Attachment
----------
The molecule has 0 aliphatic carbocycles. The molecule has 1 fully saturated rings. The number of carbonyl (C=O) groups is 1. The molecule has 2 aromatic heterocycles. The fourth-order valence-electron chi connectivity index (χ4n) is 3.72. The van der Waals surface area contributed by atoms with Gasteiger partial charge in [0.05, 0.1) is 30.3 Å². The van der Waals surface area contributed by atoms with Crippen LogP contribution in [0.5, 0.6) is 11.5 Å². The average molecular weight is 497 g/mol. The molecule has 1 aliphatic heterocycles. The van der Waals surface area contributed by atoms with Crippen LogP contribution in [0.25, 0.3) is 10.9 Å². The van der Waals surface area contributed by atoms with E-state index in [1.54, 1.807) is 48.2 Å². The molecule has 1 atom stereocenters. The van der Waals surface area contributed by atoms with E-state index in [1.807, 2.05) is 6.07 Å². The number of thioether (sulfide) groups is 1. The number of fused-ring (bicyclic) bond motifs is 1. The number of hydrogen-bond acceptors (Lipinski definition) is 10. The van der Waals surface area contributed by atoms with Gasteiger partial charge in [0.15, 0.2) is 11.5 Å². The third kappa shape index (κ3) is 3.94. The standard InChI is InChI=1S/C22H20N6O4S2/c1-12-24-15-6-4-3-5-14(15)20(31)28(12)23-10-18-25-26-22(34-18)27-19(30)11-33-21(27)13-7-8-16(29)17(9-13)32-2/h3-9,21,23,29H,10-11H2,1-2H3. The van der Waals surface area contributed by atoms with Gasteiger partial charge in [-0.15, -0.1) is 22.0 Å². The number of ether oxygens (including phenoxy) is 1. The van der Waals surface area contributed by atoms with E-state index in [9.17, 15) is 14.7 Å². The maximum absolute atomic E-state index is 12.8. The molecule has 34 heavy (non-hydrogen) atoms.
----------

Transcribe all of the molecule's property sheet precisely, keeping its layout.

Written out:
The molecule has 0 aliphatic carbocycles. The molecule has 1 fully saturated rings. The number of carbonyl (C=O) groups is 1. The molecule has 2 aromatic heterocycles. The fourth-order valence-electron chi connectivity index (χ4n) is 3.72. The van der Waals surface area contributed by atoms with Gasteiger partial charge in [0.05, 0.1) is 30.3 Å². The van der Waals surface area contributed by atoms with Crippen LogP contribution in [0.5, 0.6) is 11.5 Å². The average molecular weight is 497 g/mol. The molecule has 1 aliphatic heterocycles. The van der Waals surface area contributed by atoms with Crippen LogP contribution in [0.25, 0.3) is 10.9 Å². The van der Waals surface area contributed by atoms with E-state index in [1.54, 1.807) is 48.2 Å². The molecule has 1 atom stereocenters. The van der Waals surface area contributed by atoms with E-state index in [1.807, 2.05) is 6.07 Å². The number of thioether (sulfide) groups is 1. The number of fused-ring (bicyclic) bond motifs is 1. The number of hydrogen-bond acceptors (Lipinski definition) is 10. The van der Waals surface area contributed by atoms with Gasteiger partial charge in [0.15, 0.2) is 11.5 Å². The third kappa shape index (κ3) is 3.94. The standard InChI is InChI=1S/C22H20N6O4S2/c1-12-24-15-6-4-3-5-14(15)20(31)28(12)23-10-18-25-26-22(34-18)27-19(30)11-33-21(27)13-7-8-16(29)17(9-13)32-2/h3-9,21,23,29H,10-11H2,1-2H3. The van der Waals surface area contributed by atoms with Gasteiger partial charge in [-0.15, -0.1) is 22.0 Å². The number of ether oxygens (including phenoxy) is 1. The van der Waals surface area contributed by atoms with E-state index in [9.17, 15) is 14.7 Å². The maximum absolute atomic E-state index is 12.8. The molecule has 34 heavy (non-hydrogen) atoms.